Schedule some time out of your day to dedicate solely to silence. Even if it’s only for a couple of hours, or for a couple of minutes, it will be a great lesson for your little one.
To get your child eager about practicing silence, you could turn it into a game of “who can be the quietest?” This will not only be fun for your child, but he will learn some valuable meditation habits at a young age.
When your child eventually breaks his silence, don’t end the game on a bad note, but rather reward him for his participation.
1 Create a Meditation Room or Space
If you wish to incorporate meditation into your child’s life, you need to get creative, especially because a child’s attention span is much shorter than an adult’s. You can get creative by designing either a specific room or space for meditation.
Here are some ways to get started:
- Bring things from the outside world into the home. For example, explore nature and have your child pick up a few pieces (stones, tree bark, leaves, etc.) to decorate your meditation room or space. This will help your child connect with nature on a more spiritual level.
- Decorate the meditation room or space with either drawings or paintings your child has done. This will help your child inhibit more self-love, reminding him how good it feels to do all the things he loves to do for himself, like arts and crafts for example.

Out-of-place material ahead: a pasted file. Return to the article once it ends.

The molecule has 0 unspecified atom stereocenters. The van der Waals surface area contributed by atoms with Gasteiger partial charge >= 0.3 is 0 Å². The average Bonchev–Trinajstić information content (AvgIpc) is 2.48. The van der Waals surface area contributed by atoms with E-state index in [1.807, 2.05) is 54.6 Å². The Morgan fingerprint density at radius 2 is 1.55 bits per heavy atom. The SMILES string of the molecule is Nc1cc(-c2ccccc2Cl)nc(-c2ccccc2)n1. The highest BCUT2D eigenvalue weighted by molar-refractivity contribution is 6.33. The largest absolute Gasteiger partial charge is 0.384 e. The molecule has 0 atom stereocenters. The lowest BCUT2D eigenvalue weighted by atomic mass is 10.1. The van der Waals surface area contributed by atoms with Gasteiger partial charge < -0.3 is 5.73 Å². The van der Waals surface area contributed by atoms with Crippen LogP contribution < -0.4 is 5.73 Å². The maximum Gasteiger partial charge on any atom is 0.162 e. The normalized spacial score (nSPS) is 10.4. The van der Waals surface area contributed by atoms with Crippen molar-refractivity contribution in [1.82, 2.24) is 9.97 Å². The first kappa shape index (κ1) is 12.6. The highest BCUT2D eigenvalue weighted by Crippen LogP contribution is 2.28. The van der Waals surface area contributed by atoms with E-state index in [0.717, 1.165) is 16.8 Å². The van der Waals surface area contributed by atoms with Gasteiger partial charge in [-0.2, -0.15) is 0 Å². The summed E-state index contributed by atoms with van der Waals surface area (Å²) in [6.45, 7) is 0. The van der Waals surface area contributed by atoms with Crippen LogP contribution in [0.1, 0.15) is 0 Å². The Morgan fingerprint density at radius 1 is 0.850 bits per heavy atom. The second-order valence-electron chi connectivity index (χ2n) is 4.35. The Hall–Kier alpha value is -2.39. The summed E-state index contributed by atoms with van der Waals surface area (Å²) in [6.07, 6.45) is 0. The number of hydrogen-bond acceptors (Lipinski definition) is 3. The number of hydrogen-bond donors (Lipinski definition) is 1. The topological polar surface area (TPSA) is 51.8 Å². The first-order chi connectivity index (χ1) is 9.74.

- Keep this space clean. It works on a simple logic – if the environment around you and your child is clean, it will make it easier for relaxation during meditation.
- Choose your lighting carefully. You may want natural sunlight to enter this space, so choose a place near a window. If you meditate in the evening, you may want to use more artificial lighting. Whatever the case may be, make sure to set the lighting to the mood both you and your child are in.
By meditating with your children, you help them see the world through their own senses.
At its core, mindfulness for children can help them live their lives more thoughtfully. Through mediation, children can learn how to be true to who they are, which can lead to more appreciation and gratitude for not only themselves but for the world in which they live in.